When some critics suggested that he was unfit to run for president, Tanzania's Chama Cha Mapinduzi (CCM) presidential candidate John Pombe Magufuli responded by publicly doing push-ups on a platform during one of his campaign rallies.
And it is understandable why he would result to such showmanship to tell off those doubting his presidential credentials. Since independence in 1964, Tanzania has been ruled by CCM and Dr Magufuli wouldn't want to go down in history as the one who broke the independence party's uninterrupted reign.
So face down, with clenched fists to support himself, Magufuli, 56, lifted himself up for a couple of push-ups, as thousands of supporters decked out in the ruling party's green and yellow colours counted and cheered him on.
The showmanship highlights how far the bespectacled, grey-haired politician, who is a leading contender for the top seat, would go to make a point.
As public works minister, Magufuli once rejected a newly-constructed road, courtesy of the Japanese Ggovernment, citing sub-standard work.
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Magufuli is described by Tanzania's media as the 'godfather' of statistics, with a photographic memory for figures.
That was evident in 2010 during a CCM general assembly, when he was tasked by President Jakaya Kikwete to explain how the party and the government were doing in the area of road construction.
Magufuli responded with specifics, detailing the exact number of roads under construction, the roads completed and the location of the roads by region, village and district.
He served in former President Ali Hassan Mwinyi's administration, where he earned the nickname 'The Lion' for his dedication and ability to get the job done.
A former Mathematics teacher with a PhD in Chemistry, Magufuli, who has been a loyal member of CCM since 1977, was elected Member of Parliament for Biharamulo East (Chato) in 1995 and has served as Works minister since 2010.
During campaigns he cited his stint in government, saying he knows what is wrong with the system and how to fix it.
"I have been in government for long and I know where things went wrong. I know where we are coming from, where we are and where we are going. Some of the projects that have not been completed will be completed during my term as president," Magufuli told supporters.
Locally, besides the interest in Tanzania's election stemming from the fact that it is a neighbouring country, perceived links between the candidates and Kenyan politicians are adding to the excitement.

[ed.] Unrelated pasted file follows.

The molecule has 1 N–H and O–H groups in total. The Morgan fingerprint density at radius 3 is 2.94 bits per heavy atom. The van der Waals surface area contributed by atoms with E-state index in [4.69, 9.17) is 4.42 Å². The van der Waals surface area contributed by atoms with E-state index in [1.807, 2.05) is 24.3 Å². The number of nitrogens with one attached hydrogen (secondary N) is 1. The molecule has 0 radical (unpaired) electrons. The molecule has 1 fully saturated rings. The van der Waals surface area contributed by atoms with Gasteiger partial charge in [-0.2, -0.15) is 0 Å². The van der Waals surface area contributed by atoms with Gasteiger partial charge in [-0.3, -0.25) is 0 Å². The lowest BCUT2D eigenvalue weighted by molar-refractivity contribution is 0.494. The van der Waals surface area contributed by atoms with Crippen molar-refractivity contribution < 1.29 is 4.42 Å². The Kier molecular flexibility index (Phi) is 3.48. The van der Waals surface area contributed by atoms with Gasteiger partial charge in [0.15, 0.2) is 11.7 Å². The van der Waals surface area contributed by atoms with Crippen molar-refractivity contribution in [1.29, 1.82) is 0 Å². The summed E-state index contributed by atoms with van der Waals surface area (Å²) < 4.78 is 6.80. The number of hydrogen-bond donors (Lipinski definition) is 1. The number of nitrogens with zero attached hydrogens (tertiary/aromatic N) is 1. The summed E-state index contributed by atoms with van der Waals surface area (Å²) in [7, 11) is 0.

Opposition leader Raila Odinga has brushed off the talk of closeness to Magufuli and insisted that both candidates are his friends.
"I wish him well. I wish Tanzanians the best in their election. If my friend does not win of course then he will have to work with the winner. You need to know that even the candidate of the Opposition, Mr Lowassa, is also a friend of mine," Raila told The Standard.
After Mr Kikwete took office, he moved Magufuli to the Lands and Human Settlement ministry in 2006.
Magufuli, a close ally of the country's former President Benjamin Mkapa, served as his Infrastructure minister.
Previously, he was deputy minister for Works, minister for Lands and Human Settlement and minister for Livestock and Fisheries.
He has however, received some flak for his decision to auction off State-owned houses to staff and the public.
Off the political arena, Magufuli has worked as a senior chemist for Nyanza Co-operative Union Limited and taught Chemistry and Mathematics at Sengerema Secondary School in Mwanza. He has has received numerous awards within and without Tanzania and also authored a number of books and journal articles.
Magufuli has promised to improve the pace of development. He has promised to end the country's power shortages and exploit Tanzania's natural gas discoveries. "My government will put emphasis on fighting corruption, job creation and industrialisation," he said.